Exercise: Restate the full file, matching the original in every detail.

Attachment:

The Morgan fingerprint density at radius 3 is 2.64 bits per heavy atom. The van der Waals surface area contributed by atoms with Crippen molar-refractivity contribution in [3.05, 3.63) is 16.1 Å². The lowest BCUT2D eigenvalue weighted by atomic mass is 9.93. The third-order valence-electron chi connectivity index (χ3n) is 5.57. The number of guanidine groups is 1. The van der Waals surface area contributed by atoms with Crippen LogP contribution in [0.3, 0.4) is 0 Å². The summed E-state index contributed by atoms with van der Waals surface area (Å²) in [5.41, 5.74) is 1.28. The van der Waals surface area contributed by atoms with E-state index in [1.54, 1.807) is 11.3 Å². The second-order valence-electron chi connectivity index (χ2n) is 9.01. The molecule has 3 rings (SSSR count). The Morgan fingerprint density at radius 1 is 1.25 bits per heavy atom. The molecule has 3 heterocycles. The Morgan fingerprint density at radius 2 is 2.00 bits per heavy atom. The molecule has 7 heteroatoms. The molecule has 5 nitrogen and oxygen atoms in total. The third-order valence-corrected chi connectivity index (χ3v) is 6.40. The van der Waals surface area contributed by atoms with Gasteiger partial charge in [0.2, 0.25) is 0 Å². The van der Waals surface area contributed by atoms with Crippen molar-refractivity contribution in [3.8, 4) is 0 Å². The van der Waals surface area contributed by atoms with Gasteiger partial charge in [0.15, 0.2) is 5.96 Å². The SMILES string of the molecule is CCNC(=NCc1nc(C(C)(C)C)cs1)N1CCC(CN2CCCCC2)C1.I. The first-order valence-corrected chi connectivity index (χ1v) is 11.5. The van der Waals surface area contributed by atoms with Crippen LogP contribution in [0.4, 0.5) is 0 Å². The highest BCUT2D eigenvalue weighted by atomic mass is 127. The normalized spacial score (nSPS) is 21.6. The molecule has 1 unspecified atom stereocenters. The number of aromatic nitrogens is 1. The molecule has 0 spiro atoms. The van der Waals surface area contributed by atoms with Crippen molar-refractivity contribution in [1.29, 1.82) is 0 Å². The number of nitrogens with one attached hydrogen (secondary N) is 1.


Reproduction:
The Morgan fingerprint density at radius 3 is 2.64 bits per heavy atom. The van der Waals surface area contributed by atoms with Crippen molar-refractivity contribution in [3.05, 3.63) is 16.1 Å². The lowest BCUT2D eigenvalue weighted by atomic mass is 9.93. The third-order valence-electron chi connectivity index (χ3n) is 5.57. The number of guanidine groups is 1. The van der Waals surface area contributed by atoms with Crippen LogP contribution in [0.3, 0.4) is 0 Å². The summed E-state index contributed by atoms with van der Waals surface area (Å²) in [5.41, 5.74) is 1.28. The van der Waals surface area contributed by atoms with E-state index in [1.54, 1.807) is 11.3 Å². The second-order valence-electron chi connectivity index (χ2n) is 9.01. The molecule has 3 rings (SSSR count). The Morgan fingerprint density at radius 1 is 1.25 bits per heavy atom. The molecule has 3 heterocycles. The Morgan fingerprint density at radius 2 is 2.00 bits per heavy atom. The molecule has 7 heteroatoms. The molecule has 5 nitrogen and oxygen atoms in total. The third-order valence-corrected chi connectivity index (χ3v) is 6.40. The van der Waals surface area contributed by atoms with Gasteiger partial charge in [0.2, 0.25) is 0 Å². The van der Waals surface area contributed by atoms with Crippen molar-refractivity contribution in [3.8, 4) is 0 Å². The van der Waals surface area contributed by atoms with Gasteiger partial charge in [0.15, 0.2) is 5.96 Å². The SMILES string of the molecule is CCNC(=NCc1nc(C(C)(C)C)cs1)N1CCC(CN2CCCCC2)C1.I. The first-order valence-corrected chi connectivity index (χ1v) is 11.5. The van der Waals surface area contributed by atoms with Crippen LogP contribution in [0.4, 0.5) is 0 Å². The highest BCUT2D eigenvalue weighted by atomic mass is 127. The normalized spacial score (nSPS) is 21.6. The molecule has 1 unspecified atom stereocenters. The number of aromatic nitrogens is 1. The molecule has 0 spiro atoms. The van der Waals surface area contributed by atoms with Crippen molar-refractivity contribution in [1.29, 1.82) is 0 Å². The number of nitrogens with one attached hydrogen (secondary N) is 1.